12. I was hoping a tour pilot on here might be willing to enlighten me... I was thinking about a tour I went on several years ago in the Grand Canyon and eventually my mind went towards where to auto. Is there anywhere flat enough to land other than the river? I remember seeing some open areas and we had plenty of altitude but I can't see a whole lot of flat places in the pictures. Also, do you practice engine failures over the canyon? Thanks
  13. Ha, that's bad ass. Did you have to be a regular sheriff before you could fly for the dept.? Where do you fly out of? The CHP guys did a presentation the other day and it seems like a really cool job except for the 2 years as a regular cop. Think I would rather be a CFI.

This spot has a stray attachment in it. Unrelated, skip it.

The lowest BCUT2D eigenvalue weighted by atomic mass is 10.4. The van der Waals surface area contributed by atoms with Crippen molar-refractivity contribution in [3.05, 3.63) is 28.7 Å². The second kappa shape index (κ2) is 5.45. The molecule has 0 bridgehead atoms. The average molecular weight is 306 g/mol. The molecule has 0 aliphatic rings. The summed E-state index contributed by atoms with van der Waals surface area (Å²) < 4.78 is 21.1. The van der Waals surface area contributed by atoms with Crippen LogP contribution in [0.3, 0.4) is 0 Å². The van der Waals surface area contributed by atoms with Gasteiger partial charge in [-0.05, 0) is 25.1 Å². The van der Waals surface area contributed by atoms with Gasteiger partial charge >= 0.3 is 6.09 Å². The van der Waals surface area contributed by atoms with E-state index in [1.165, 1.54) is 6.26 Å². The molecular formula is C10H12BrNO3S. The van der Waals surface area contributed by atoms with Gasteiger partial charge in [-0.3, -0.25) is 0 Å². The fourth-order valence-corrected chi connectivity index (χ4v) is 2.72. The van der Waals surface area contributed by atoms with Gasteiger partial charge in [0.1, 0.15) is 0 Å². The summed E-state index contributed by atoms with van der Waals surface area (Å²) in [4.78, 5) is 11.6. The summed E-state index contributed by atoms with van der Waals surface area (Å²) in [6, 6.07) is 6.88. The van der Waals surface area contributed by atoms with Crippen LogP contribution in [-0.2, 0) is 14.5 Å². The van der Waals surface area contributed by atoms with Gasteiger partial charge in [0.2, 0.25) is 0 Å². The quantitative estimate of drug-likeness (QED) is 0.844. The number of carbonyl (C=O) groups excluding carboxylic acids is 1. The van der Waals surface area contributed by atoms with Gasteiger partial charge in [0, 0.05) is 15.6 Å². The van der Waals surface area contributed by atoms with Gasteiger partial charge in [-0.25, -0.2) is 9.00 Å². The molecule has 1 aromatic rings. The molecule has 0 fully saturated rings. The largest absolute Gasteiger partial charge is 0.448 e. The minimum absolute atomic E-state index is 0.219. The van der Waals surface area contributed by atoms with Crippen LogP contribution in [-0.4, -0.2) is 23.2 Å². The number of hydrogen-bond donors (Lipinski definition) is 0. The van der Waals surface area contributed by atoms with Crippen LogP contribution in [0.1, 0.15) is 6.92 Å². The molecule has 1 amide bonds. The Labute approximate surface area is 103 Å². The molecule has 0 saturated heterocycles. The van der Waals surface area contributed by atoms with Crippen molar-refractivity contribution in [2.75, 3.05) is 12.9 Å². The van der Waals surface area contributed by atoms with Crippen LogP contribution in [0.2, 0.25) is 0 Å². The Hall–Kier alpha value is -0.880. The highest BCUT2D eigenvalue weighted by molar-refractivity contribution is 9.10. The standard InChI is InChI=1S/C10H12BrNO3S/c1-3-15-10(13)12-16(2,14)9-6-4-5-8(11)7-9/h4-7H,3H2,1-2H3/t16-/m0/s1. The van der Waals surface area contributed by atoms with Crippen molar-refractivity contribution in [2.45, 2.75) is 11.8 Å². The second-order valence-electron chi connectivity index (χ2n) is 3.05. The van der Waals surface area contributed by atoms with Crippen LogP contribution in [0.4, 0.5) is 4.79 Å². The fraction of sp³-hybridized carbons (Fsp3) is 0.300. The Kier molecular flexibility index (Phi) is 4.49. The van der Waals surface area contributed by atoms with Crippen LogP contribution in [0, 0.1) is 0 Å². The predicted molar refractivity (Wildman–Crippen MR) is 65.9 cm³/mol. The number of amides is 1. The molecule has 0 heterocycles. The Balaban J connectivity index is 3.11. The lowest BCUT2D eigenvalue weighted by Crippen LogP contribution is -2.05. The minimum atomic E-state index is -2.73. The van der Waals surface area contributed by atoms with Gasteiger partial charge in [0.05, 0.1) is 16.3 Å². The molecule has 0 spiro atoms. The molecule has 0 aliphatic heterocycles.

14. Flying pig- Was it a drab green 500 that had engine work done at del rio? That is the only time I remember seeing one come in. Either way, I wasn't one of the people you spoke with. This has me thinking...why someone would think a school is military like? What is a military atmosphere? To me the military means that the quality of life is dependent on rank. If you have low rank then you are poor, treated like crap, expendable, clean toilets, kiss ass, menial, and naive. It means people yell at you. It means that you are expected to be an idiot so they hold your hand for every little detail in life. It means your have to run around and do push ups. Marching, uniforms, salutes, war, deployments, barracks, sleeping in the dirt, living on a ship, guns, excessive drinking, death, dui's, suicides. And lingo, tons of lingo. So military like is...uniform flight suit and a higher or lower threat of death depending on what you did in the military. The first day they go over a lot of rules, and policies, but feels as much like a corporate thing than a military thing. We have to look professional but we can have beards and long hair. Killer beards. The rank goes like this: no license to having a license. And aviation lingo. So I guess,in a small way, yes it could be said that it is military like but what about other schools? More importantly, a school full of veterans...it is the students that make it seem military like. They talk the talk. Eventually, the current instructors will be gone and the current students will be running the show. I then would agree that it will have a military atmosphere, vets teaching vets. The 80% passing thing is just a way to prove to the VA that the school is worth 10 million a year to the taxpayers. That's what I was told. The syllabus is basically the PTS--copy and pasted. But a school full of veterans...it is the students that make it seem military like. They talk the talk. Eventually, the current instructors will be gone and the current students will be running the show. I then would agree that it will have a military atmosphere, vets teaching vets. I'm not trying to stand up for the school. The enrollment will be full no matter what happens on here. I'm just trying to understand the point of view of the students that I will hopefully one day be teaching. I think it is more like a frat than anything....girls and dick jokes. When we aren't studying or have an imminent flight, we are drinking.